Are computer extended warranties worth it?Posted By : Ken Colburn of Data Doctors on December 12, 2008 12:30 PM
Are extended warranties for computers really worth the money?
This question was answered on December 12, 2008. Much of the information contained herein may have changed since posting.
This question is one of the most common that I have fielded over the years that has two potential answers: Yes and No!
Much like any “insurance” policy, you only get value from it if you have to use it, so understanding what the exposure risks are for what you are buying before you make your decision is very helpful.
For instance, most desktop computers (with the exception of the non-standard, all-in-one units or those built by Apple) use common parts that are readily available and very competitively priced from hundreds of sources.
Many of the individual parts in a standard desktop computer can be replaced for less than most desktop computer extended warranties (especially if you are comfortable swapping parts yourself). In most cases, unless you have multiple failures during the warranty period, you may not recoup the cost of the extended warranty.
When it comes to laptop computers, the scenario is quite different. Virtually every laptop made is a proprietary design, so you have only one source for most replacement parts; the original manufacturer.
The laws of supply and demand are in full effect with laptops which causes most replacement parts for a laptop to be higher than most extended warranties (especially when it comes to the screen or motherboard).
There are several different types of warranties that you can buy for a laptop, including some that are called “no fault” which means even if you drop it (which is very common), you are covered. Once again, you must weigh the cost of the coverage with the potential odds that you will need the coverage.
Road warriors and college students that are constantly lugging their portable computers around have a much higher likelihood of experiencing a “kinetic” event that could render the laptop useless, so coverage may make sense.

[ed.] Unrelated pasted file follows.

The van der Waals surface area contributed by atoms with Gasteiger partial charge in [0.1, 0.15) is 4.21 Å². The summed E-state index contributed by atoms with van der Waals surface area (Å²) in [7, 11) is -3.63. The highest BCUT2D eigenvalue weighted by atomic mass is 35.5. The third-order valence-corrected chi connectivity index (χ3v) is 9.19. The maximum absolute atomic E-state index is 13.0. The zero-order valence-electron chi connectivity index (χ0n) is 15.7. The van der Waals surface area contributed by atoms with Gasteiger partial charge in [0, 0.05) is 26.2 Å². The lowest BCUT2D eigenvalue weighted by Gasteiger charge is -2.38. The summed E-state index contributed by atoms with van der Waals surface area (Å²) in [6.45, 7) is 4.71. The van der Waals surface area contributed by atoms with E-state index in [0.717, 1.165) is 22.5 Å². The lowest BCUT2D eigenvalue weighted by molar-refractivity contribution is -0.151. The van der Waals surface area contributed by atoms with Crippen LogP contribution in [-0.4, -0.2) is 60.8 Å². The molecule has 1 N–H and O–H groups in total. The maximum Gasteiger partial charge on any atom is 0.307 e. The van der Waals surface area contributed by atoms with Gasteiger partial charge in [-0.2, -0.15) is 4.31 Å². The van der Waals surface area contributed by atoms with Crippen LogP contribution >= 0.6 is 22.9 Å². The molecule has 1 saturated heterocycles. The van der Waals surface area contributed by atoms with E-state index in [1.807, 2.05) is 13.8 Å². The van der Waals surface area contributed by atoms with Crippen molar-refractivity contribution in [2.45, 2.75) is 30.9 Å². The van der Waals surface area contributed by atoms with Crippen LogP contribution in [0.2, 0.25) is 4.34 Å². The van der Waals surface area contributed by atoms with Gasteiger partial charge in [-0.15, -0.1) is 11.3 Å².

For those that mainly use their laptop around the house and on the occasional family vacation, your exposure to the additional risks are lessened, therefore it may be a closer call.
The bottom line is to make sure you understand what is covered and what is not. The exclamation of “but I thought my extended warranty covered that” is all too common because the purchaser did not look at the exclusions before making the decision.
In computers especially, the vast majority of service issues have nothing to do with the hardware, which is generally the only thing that is covered by many extended warranties. Common problems like virus and spyware infections, operating system corruption, miscommunication of devices or inability to get something to function the way you expected it to are expressly not covered by the extended warranty.
Understanding that all “insurance” products must make the supplier a profit or they wouldn’t do it, you can bet that the “house” has the advantage when it comes to extended warranties (just ask any employee that has ever worked at any of those big box electronics stores).
If you ever get the chance to chat with an individual whose responsibility it is to process extended warranty claims in the computer world, you will likely hear that more claims are denied than approved, mainly because the purchaser of the warranty didn’t really understand what they bought.
A final piece of advice: don’t take any salesman’s word on what is covered and excluded by an extended warranty. Get it in writing and review it in detail before making a decision. Rarely is the person that is selling you the warranty the same person that is responsible for processing it.
The person selling the extended warranty generally gets a commission or has a quota they must meet and knows that by the time you figure out that it wasn’t quite what they represented, it is too late for you so "buyer beware"!
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Posted by Ken Colburn of Data Doctors on December 12, 2008